When ESPN said no to Kathryn Bertine ’00, her gut said yes — and she forged ahead, creating an award-winning documentary and support for women in professional cycling.
Bertine is no stranger to taking risks and trusting her instincts. When she came to Tucson, she thought she knew what her future would look like. Working toward an MFA in creative writing at the University of Arizona, she pictured herself moving back to her home state of New York after graduation and working in the publishing industry.
But when she discovered a passion for cycling as a student, she realized that her future held different opportunities.
Bertine never expected to take up cycling. She had grown up as a figure skater, but coming to Tucson pushed her to explore a new sport. “I noticed Tucson didn’t have many ice-skating rinks, so one of my friends suggested I get a bike, because everyone rides bikes in Arizona. So, I bought a bike off of Craigslist and joined the TriCats triathlon club,” she explains.
After taking a deep dive into the sport, her enjoyment of cycling blossomed, and she eventually became a professional cyclist. But as a pro, Bertine faced the overt gender discrimination in the sport. This led to her next passion: advocacy.
In 2012, while working as a columnist and senior editor for ESPN, she pitched the idea of a documentary on women’s pro cycling. Her idea was rejected. But instead of accepting defeat, Bertine followed her passions and created the film.
“I like to think that ESPN flipped the internal switch for me. When they said no, I truly believed in my gut that that was the wrong answer,” she says. “By that point, I had seen the worldwide effect of cycling, and I knew people would be interested in seeing the world of pro cycling, male or female.”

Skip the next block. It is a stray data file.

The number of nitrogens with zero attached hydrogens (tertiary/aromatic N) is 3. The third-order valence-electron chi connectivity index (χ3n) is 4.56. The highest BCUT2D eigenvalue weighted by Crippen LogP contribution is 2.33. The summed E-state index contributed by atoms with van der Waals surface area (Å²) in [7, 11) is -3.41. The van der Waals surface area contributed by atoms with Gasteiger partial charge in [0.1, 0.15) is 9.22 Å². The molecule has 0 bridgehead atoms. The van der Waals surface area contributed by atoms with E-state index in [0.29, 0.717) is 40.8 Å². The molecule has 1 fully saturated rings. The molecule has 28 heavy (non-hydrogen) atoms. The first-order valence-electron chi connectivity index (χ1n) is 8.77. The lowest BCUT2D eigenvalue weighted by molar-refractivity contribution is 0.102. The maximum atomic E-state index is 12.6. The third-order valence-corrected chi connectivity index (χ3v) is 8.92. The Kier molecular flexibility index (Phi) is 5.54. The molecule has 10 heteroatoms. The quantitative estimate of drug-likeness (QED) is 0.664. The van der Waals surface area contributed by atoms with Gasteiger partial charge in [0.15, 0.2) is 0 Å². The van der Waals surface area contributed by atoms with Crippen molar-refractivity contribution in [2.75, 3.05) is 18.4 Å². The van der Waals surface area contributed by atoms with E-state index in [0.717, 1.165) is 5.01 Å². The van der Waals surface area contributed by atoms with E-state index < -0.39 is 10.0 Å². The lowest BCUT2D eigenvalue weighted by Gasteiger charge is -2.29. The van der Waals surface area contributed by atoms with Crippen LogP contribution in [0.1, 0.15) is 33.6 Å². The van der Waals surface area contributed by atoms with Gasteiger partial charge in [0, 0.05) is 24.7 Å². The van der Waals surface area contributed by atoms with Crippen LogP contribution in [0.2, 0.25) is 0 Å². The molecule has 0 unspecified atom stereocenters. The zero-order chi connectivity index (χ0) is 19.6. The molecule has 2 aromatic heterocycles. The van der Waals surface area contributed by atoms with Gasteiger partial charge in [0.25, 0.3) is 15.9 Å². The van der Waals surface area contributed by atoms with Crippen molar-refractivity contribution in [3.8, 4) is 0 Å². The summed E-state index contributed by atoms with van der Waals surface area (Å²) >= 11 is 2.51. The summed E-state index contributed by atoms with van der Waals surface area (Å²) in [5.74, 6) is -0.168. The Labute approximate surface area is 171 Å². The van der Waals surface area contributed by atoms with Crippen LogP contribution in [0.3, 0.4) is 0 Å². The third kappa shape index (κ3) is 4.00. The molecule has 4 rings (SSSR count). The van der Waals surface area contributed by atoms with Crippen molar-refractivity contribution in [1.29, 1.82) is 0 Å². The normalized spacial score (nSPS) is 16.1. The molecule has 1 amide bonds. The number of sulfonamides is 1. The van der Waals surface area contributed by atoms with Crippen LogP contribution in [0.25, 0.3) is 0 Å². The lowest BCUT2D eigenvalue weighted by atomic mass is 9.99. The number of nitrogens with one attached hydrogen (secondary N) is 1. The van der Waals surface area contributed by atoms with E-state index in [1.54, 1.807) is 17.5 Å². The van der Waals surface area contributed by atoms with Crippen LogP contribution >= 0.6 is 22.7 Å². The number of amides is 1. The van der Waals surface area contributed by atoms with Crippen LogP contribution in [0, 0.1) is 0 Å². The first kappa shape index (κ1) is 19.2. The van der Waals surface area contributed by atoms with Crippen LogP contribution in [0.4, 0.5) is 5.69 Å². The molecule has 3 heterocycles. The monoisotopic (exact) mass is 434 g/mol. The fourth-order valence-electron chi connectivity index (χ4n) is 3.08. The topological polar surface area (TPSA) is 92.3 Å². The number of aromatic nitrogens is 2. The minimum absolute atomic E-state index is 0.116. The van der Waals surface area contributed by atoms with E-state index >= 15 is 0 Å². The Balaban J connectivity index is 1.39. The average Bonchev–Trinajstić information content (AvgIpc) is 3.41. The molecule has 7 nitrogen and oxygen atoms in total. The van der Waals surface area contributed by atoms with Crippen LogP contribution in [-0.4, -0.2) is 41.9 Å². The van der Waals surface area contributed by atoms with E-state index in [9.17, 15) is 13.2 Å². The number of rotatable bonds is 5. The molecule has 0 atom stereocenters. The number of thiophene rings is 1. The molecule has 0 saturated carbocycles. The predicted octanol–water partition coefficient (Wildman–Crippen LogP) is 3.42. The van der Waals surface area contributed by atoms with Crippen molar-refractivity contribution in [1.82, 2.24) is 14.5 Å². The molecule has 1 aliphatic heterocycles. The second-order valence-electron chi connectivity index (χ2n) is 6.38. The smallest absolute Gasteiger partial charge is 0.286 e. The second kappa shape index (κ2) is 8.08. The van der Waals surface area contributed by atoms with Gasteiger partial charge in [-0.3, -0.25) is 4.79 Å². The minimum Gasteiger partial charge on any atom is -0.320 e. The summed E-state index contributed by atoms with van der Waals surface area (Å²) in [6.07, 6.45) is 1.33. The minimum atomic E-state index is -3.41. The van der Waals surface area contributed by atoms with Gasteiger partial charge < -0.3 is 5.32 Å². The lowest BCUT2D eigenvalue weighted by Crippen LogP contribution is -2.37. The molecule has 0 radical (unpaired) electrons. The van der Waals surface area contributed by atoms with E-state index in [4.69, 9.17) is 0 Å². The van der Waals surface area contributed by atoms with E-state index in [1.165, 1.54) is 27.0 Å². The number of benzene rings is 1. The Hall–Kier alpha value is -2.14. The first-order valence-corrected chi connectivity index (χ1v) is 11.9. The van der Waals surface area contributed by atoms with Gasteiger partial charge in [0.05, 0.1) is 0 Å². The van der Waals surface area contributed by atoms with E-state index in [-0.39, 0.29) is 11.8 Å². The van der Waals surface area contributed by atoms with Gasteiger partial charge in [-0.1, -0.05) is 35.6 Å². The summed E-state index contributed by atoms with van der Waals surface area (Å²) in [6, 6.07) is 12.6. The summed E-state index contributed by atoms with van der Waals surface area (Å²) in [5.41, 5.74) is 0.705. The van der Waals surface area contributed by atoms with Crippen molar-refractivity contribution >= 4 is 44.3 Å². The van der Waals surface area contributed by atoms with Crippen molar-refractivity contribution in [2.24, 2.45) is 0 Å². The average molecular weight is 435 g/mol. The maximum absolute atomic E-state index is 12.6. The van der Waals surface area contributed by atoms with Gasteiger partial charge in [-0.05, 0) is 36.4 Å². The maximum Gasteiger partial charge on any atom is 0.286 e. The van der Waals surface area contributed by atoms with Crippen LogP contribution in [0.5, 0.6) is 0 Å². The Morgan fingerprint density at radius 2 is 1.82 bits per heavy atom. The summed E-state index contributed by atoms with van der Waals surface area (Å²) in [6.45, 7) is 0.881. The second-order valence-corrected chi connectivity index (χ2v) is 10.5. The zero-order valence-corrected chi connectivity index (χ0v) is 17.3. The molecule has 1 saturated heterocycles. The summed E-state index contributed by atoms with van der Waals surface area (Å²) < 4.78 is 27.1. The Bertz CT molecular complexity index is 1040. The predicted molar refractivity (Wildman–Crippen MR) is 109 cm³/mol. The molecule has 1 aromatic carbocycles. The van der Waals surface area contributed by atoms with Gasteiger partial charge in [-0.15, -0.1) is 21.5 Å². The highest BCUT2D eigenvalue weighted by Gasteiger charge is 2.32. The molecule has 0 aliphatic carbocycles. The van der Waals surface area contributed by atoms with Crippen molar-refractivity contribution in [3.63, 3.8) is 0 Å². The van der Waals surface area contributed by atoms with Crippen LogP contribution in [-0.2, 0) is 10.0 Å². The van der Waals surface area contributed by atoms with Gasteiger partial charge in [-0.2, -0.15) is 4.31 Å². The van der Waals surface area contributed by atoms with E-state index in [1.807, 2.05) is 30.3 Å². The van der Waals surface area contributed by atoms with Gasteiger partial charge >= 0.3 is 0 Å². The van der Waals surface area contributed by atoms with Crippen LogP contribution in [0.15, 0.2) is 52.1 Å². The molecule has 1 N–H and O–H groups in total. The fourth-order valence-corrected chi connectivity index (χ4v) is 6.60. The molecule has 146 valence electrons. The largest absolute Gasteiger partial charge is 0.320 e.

Her gut was correct. Her 2014 documentary, “Half the Road: The Passion, Pitfalls and Power of Women’s Professional Cycling,” won five film festivals, debuted in 16 nations and brought attention to corruption and sexism in the sport.
In 2016, Bertine established the Homestretch Foundation in Tucson, a nonprofit residence where female pro cyclists can live and train for free as the Homestretch team fights the gender pay gap behind the scenes. Her main goal is to help young women cyclists.
“I almost had to quit the sport because I couldn’t make ends meet — I was working two other jobs in addition to racing professionally,” Bertine says. “Trying to train 20 to 30 hours a week and then also carry a part-time or two part-time jobs on top of that was exhausting, strenuous and unfair. So, that’s where the Homestretch came to light.”
Over the past six years, Homestretch has directly supported 80 athletes from 17 countries.
As an active female cyclist, Bertine knew she could make a difference. “I advise all athletes to not just use their bodies, but their voice,” she says. “If something isn’t right in the sport, speak up and be the change that sport needs to see.”
Since retiring from pro cycling in 2017, Bertine has continued to advocate for equality. In 2020, Union Cycliste Internationale, cycling’s governing body, announced that professional women cyclists would finally have a base salary — but those salaries would be aligned with men competing at a lower level.
Bertine says that these small victories are worth celebrating but also are proof that there is still a long way to go. And she plans to be there every step of the way: “It’s not equal until it’s equal. And we’ll keep grinding until it is.”
Pick Up the Book
Bertine explores her journey as an activist in her 2021 memoir “Stand: A Memoir on Activism and a Manual for Progress.” She hopes her work to unpack the truth of gender discrimination in the sports industry will inspire others to become advocates for equality, whatever field they work in.